The Evolution of Entrepreneurship

History has been witness to centuries of civilizations trying their hands at innovation and entrepreneurship. One’s profession in the days of yore was determined by one’s caste and was also severely affected by factors like political instability due to the lack of a centralized system of governance, epidemics and health issues due to rudimentary forms of medicine and lack thereof, colonization i.e the systematic exploitation of resources to fill the coffers of our colonizers etc. While India, today is the world’s largest democracy and is sought for its health tourism, the challenges to the entrepreneurial spirit include fierce market competition which reinforces the Darwinian concept of the survival of the fittest and also fluctuating market conditions which implies an interconnectedness between all economic factors as we evolve into a more globalized economy.

Due to the LPG model employed in 1991 by the then PM Narsimharao and Finance Minister Manmohan Singh, the doors of opportunity swung open for Indian Entrepreneurs to kick it up a notch. The LPG model provided a much needed boost to the Indian Entrepreneurial landscape. According to data received from The Ministry of Company Affairs, entrepreneurship with reference to emerging sectors like IT, Finance, Construction, Supply Chain etc, the number of companies incorporated rose sharply from 11000 in 1993-94 to 22000 in 1994-95 to 27000 in 1995-96.

Since 2010, India has become synonymous with the name ‘Start-up Nation’ due to the surge in the volume of companies formed using the boom in technology and the ingenious ways in which attempts are made to meet a consumer’s demand. The PM of India, Mr. Narendra Modi said, “I see start-ups, technology and innovation as exciting and effective instruments for India’s transformation and for creating jobs for the youth”. Companies like Flipkart, Zomato etc woke up the nation into believing in its indigenous enterprises. As a result of this, start-ups today that show real promise and ingenuity are readily backed by funding by individuals and institutions alike. According to a NASSCOM report in India based start-ups is estimated to be $5 billion. Start-ups are creating ample opportunities for the county as well. It is generating employment, increasing FDI by means of foreign investors funding these start-ups. Also, due to an increased spending by start-ups, traditional businesses are receiving a much needed influx of cash. The phrase Customer is King has never been truer than in the case of start-ups. Due to a rise in the sheer variety of start-ups offering goods and services at competitive prices and top notch service, the end consumer is spoiled for choice.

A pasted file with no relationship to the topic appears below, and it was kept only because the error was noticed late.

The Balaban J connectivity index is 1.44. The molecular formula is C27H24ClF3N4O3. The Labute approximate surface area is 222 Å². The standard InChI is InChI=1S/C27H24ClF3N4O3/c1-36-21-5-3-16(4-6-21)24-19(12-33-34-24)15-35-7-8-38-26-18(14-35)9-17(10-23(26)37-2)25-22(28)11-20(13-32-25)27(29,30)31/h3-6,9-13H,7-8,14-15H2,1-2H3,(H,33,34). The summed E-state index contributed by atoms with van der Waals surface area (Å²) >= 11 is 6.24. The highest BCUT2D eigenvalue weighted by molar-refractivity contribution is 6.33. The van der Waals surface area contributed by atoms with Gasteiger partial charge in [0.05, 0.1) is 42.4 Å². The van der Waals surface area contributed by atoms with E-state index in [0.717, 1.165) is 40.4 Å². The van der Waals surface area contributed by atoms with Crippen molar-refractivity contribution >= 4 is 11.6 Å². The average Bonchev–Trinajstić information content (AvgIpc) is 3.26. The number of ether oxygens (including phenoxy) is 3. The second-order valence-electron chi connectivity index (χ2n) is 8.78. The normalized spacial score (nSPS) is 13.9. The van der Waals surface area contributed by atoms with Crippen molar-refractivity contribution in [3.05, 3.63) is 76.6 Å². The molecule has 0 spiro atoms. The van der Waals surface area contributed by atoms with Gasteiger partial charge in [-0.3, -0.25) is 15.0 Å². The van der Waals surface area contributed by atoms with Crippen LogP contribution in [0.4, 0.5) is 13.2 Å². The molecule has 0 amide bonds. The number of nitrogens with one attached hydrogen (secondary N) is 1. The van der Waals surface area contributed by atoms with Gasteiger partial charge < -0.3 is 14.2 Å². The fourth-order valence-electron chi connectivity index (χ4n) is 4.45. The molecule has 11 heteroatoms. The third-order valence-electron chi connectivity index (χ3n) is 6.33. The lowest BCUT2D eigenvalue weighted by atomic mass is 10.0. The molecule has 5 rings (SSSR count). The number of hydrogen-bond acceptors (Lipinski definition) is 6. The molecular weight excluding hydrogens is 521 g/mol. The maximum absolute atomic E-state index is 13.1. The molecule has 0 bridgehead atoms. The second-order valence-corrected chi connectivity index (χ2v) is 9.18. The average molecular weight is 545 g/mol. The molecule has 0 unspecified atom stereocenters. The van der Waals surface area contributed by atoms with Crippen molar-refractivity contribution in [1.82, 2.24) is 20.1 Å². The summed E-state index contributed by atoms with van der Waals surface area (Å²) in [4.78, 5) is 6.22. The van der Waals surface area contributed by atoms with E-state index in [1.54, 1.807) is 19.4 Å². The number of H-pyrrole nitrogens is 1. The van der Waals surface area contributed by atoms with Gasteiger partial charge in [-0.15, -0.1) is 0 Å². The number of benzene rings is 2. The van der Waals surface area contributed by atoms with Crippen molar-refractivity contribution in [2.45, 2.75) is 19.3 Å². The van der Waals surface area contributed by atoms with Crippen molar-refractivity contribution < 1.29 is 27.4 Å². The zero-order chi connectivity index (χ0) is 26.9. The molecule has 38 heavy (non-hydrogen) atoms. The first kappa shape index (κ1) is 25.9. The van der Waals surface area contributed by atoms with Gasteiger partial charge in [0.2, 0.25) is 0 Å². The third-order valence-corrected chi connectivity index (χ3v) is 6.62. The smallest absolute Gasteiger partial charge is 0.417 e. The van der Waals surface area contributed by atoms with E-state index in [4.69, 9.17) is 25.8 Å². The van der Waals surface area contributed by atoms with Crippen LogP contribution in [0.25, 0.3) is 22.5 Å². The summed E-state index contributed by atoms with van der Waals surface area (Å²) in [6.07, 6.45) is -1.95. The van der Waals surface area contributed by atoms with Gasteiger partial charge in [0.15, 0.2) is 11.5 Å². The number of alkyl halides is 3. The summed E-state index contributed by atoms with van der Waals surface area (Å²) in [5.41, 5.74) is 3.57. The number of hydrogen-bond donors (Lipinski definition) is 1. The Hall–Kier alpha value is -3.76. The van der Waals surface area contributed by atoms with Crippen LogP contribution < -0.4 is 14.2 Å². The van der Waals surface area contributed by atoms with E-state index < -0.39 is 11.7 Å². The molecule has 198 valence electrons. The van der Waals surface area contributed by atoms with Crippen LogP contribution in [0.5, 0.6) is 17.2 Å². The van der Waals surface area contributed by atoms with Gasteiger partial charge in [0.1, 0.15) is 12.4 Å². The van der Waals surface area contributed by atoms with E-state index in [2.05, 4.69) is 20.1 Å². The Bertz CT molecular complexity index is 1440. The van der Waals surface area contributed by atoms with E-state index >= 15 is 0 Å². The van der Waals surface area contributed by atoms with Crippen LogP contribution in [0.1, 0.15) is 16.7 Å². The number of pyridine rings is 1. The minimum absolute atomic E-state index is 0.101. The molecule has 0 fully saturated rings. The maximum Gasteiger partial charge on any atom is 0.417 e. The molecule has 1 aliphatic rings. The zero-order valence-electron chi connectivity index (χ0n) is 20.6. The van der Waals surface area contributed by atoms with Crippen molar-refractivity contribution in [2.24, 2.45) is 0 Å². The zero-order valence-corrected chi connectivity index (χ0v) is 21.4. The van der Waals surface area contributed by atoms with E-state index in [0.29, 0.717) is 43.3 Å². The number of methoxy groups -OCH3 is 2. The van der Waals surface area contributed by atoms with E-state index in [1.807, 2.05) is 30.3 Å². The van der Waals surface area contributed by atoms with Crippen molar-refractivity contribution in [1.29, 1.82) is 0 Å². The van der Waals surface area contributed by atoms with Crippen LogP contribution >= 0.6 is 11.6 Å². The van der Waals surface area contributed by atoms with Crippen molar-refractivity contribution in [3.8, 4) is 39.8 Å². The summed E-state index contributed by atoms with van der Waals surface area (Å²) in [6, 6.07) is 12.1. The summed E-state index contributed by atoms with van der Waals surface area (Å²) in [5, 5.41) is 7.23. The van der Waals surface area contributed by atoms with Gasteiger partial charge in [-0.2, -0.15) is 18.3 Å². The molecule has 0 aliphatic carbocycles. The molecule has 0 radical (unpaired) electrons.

The future of start-ups is dependent upon the ones who have the perseverance to remain. Start-ups have a 90% fail rate which is a bleak statistic while the rest of the start up economy remains optimistic hoping they will be the ones who will make it. Experts have predicted that due to technology getting more and more pervasive, it is a given that the future belongs to technology. An interesting finding is that, apart from technology, firms that provide mental health services are likely to be in demand because as estimate suggests that by 2028, Depression will be the highest cause of disease burden in the middle income countries. Hence, India as a land of entrepreneurs is all set to capitalize on the next big thing.

-Binaisha D’Souza, PGDM-International Business (2016-18)